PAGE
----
As a part of the volunteer program in Africa we DI's (Development Intructors) have the “investigation period” that is a period of one week or more days you can visit other projects throughout the country or you also can visit a place of your interest that you think is important to know more about the country you work as a volunteer. I did both things, first I went to visit DAPP Second Hand projects in Mzuzu, in the North of Malawi, after that I went to Likoma Island, in Lake Malawi. As DAPP Second Hand projects there are two second hand clothes and shoes shops, one is retail shop that also have second hand books, and the other shop is a wholesale of second hand clothes. There is also the “production” that is the place where clothes and books arrive from outside the country to be sorted and delivered to the shops in Mzuzu and Karonga.

I live in south of Malawi, Blantyre, so this time I went to another part of the country that is quite different from south. The people there prefer to eat kondowle that is a kind of nsima, their staple food. It is similar to nsima but kondowle is made by cassava flour instead of maize flour. I tasted it, and after I ate it I felt very full. It's heavier than nsima in the stomach!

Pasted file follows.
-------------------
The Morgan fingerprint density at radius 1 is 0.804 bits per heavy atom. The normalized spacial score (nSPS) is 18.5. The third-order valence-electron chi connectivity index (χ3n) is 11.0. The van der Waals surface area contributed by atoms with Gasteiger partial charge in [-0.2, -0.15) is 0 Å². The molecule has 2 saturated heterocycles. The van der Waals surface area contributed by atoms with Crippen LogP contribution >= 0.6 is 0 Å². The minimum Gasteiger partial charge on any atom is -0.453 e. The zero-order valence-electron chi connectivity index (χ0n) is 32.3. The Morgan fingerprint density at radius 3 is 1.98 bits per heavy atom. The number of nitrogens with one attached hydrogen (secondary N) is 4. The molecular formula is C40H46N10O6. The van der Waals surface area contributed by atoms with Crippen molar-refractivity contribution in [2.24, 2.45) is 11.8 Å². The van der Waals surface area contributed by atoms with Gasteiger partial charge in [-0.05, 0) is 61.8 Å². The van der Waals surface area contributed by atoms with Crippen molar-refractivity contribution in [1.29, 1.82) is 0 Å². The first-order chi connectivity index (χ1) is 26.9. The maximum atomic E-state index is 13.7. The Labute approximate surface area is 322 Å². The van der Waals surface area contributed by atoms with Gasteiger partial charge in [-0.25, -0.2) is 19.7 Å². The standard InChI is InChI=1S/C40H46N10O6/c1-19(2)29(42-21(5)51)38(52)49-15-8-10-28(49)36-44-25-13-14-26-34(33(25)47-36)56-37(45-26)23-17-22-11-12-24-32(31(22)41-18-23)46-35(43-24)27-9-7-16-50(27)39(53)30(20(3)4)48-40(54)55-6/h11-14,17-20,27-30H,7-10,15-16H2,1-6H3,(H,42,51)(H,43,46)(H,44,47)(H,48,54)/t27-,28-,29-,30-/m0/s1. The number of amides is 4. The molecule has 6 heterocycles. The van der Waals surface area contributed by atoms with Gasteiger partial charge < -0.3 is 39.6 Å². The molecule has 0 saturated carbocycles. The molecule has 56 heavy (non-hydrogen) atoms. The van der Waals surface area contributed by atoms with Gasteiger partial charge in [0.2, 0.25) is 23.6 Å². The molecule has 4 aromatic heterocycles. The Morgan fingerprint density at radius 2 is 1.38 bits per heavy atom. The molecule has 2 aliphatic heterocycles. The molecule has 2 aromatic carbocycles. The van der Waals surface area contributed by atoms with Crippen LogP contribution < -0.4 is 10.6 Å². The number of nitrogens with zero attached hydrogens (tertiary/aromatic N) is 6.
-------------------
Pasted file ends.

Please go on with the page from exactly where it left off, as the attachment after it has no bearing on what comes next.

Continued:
After I visit Mzuzu, I went to Likoma Island. To travel to there I used Ilala Ferry that goes from Monkey Bay, south of the lake, to Chilumba, north of the lake. To go to Likoma you need to take the ferry when it does the way north to south and to go back you need to wait 5 days on the island until the ferry go back on south-north way. I took the ferry in Nkhata Bay and bought the first deck ticket, K2,800. The first class deck is where the tourists usually travel because the other classes are not only crowded with people but all the stuff they need to bring to the island: banana, cassava, sweet potato, maize, flower, rice, fish, chicken, crates of soft drinks and many other things. The travel is at night and takes 6 hours, so I rented a mattress to sleep during the travel. Some people put tents on the deck.